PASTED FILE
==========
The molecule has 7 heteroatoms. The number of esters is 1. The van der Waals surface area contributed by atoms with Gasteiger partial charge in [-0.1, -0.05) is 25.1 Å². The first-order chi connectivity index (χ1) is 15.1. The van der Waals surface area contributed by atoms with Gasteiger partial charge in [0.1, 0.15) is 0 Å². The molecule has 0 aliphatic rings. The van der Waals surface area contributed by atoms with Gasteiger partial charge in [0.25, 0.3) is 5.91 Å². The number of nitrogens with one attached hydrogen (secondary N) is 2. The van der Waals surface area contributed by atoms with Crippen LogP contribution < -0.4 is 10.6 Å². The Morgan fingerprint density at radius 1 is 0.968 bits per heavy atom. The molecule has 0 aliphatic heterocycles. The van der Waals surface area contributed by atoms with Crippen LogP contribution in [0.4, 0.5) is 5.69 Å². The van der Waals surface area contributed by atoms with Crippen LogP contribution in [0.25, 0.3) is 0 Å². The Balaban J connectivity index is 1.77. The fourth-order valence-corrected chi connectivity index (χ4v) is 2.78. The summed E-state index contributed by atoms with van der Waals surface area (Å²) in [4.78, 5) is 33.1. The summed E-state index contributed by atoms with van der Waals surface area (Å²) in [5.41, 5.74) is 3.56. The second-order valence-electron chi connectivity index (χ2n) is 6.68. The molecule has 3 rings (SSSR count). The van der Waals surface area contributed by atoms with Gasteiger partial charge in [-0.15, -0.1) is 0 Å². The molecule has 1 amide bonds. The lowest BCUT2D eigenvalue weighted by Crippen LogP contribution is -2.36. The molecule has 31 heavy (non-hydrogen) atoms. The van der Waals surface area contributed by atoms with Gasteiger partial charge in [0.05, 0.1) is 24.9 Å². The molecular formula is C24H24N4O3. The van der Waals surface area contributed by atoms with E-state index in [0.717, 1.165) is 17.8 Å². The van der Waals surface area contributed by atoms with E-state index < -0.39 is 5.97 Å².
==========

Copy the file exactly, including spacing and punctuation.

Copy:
The molecule has 7 heteroatoms. The number of esters is 1. The van der Waals surface area contributed by atoms with Gasteiger partial charge in [-0.1, -0.05) is 25.1 Å². The first-order chi connectivity index (χ1) is 15.1. The van der Waals surface area contributed by atoms with Gasteiger partial charge in [0.1, 0.15) is 0 Å². The molecule has 0 aliphatic rings. The van der Waals surface area contributed by atoms with Gasteiger partial charge in [0.25, 0.3) is 5.91 Å². The number of nitrogens with one attached hydrogen (secondary N) is 2. The van der Waals surface area contributed by atoms with Crippen LogP contribution < -0.4 is 10.6 Å². The Morgan fingerprint density at radius 1 is 0.968 bits per heavy atom. The molecule has 0 aliphatic heterocycles. The van der Waals surface area contributed by atoms with Crippen LogP contribution in [0.4, 0.5) is 5.69 Å². The van der Waals surface area contributed by atoms with Crippen LogP contribution in [0.25, 0.3) is 0 Å². The Balaban J connectivity index is 1.77. The fourth-order valence-corrected chi connectivity index (χ4v) is 2.78. The summed E-state index contributed by atoms with van der Waals surface area (Å²) in [4.78, 5) is 33.1. The summed E-state index contributed by atoms with van der Waals surface area (Å²) in [5.41, 5.74) is 3.56. The second-order valence-electron chi connectivity index (χ2n) is 6.68. The molecule has 3 rings (SSSR count). The van der Waals surface area contributed by atoms with Gasteiger partial charge in [-0.15, -0.1) is 0 Å². The molecule has 1 amide bonds. The lowest BCUT2D eigenvalue weighted by Crippen LogP contribution is -2.36. The molecule has 31 heavy (non-hydrogen) atoms. The van der Waals surface area contributed by atoms with Gasteiger partial charge in [0.05, 0.1) is 24.9 Å². The molecular formula is C24H24N4O3. The van der Waals surface area contributed by atoms with E-state index in [0.717, 1.165) is 17.8 Å². The van der Waals surface area contributed by atoms with E-state index < -0.39 is 5.97 Å².